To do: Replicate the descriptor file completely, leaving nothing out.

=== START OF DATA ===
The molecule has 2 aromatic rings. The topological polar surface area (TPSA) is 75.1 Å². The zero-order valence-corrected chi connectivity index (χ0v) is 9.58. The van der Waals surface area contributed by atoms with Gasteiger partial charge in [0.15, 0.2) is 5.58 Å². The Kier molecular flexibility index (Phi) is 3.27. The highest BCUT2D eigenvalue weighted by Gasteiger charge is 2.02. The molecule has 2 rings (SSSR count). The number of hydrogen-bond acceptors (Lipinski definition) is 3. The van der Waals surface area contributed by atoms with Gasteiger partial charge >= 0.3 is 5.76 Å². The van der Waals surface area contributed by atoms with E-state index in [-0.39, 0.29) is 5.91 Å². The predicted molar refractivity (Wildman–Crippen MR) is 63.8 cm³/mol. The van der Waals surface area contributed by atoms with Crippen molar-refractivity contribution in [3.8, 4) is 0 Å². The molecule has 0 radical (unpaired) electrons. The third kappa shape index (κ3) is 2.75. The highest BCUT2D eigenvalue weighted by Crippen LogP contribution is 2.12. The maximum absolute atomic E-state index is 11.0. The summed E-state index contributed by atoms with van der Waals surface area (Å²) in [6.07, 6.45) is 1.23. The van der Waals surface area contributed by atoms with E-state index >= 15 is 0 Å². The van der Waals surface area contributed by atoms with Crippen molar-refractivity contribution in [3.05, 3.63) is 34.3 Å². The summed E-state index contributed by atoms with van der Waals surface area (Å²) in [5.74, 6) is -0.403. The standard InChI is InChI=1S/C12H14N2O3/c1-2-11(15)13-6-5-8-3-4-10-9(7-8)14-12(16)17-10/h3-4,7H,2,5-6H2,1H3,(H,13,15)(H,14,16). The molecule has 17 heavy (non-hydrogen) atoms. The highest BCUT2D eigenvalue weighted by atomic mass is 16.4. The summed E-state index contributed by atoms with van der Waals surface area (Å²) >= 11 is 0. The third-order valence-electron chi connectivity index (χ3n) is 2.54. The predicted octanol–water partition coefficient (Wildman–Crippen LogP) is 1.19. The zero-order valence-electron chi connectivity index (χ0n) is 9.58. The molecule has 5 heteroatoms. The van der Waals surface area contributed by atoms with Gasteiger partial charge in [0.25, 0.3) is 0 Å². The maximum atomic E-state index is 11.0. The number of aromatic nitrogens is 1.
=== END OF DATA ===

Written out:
The molecule has 2 aromatic rings. The topological polar surface area (TPSA) is 75.1 Å². The zero-order valence-corrected chi connectivity index (χ0v) is 9.58. The van der Waals surface area contributed by atoms with Gasteiger partial charge in [0.15, 0.2) is 5.58 Å². The Kier molecular flexibility index (Phi) is 3.27. The highest BCUT2D eigenvalue weighted by Gasteiger charge is 2.02. The molecule has 2 rings (SSSR count). The number of hydrogen-bond acceptors (Lipinski definition) is 3. The van der Waals surface area contributed by atoms with Gasteiger partial charge >= 0.3 is 5.76 Å². The van der Waals surface area contributed by atoms with E-state index in [-0.39, 0.29) is 5.91 Å². The predicted molar refractivity (Wildman–Crippen MR) is 63.8 cm³/mol. The van der Waals surface area contributed by atoms with Crippen molar-refractivity contribution in [3.8, 4) is 0 Å². The molecule has 0 radical (unpaired) electrons. The third kappa shape index (κ3) is 2.75. The highest BCUT2D eigenvalue weighted by Crippen LogP contribution is 2.12. The maximum absolute atomic E-state index is 11.0. The summed E-state index contributed by atoms with van der Waals surface area (Å²) in [6.07, 6.45) is 1.23. The van der Waals surface area contributed by atoms with E-state index >= 15 is 0 Å². The van der Waals surface area contributed by atoms with Crippen molar-refractivity contribution in [3.05, 3.63) is 34.3 Å². The summed E-state index contributed by atoms with van der Waals surface area (Å²) in [5.74, 6) is -0.403. The standard InChI is InChI=1S/C12H14N2O3/c1-2-11(15)13-6-5-8-3-4-10-9(7-8)14-12(16)17-10/h3-4,7H,2,5-6H2,1H3,(H,13,15)(H,14,16). The molecule has 17 heavy (non-hydrogen) atoms. The highest BCUT2D eigenvalue weighted by atomic mass is 16.4. The summed E-state index contributed by atoms with van der Waals surface area (Å²) >= 11 is 0. The third-order valence-electron chi connectivity index (χ3n) is 2.54. The predicted octanol–water partition coefficient (Wildman–Crippen LogP) is 1.19. The zero-order valence-electron chi connectivity index (χ0n) is 9.58. The molecule has 5 heteroatoms. The van der Waals surface area contributed by atoms with Gasteiger partial charge in [0.25, 0.3) is 0 Å². The maximum atomic E-state index is 11.0. The number of aromatic nitrogens is 1.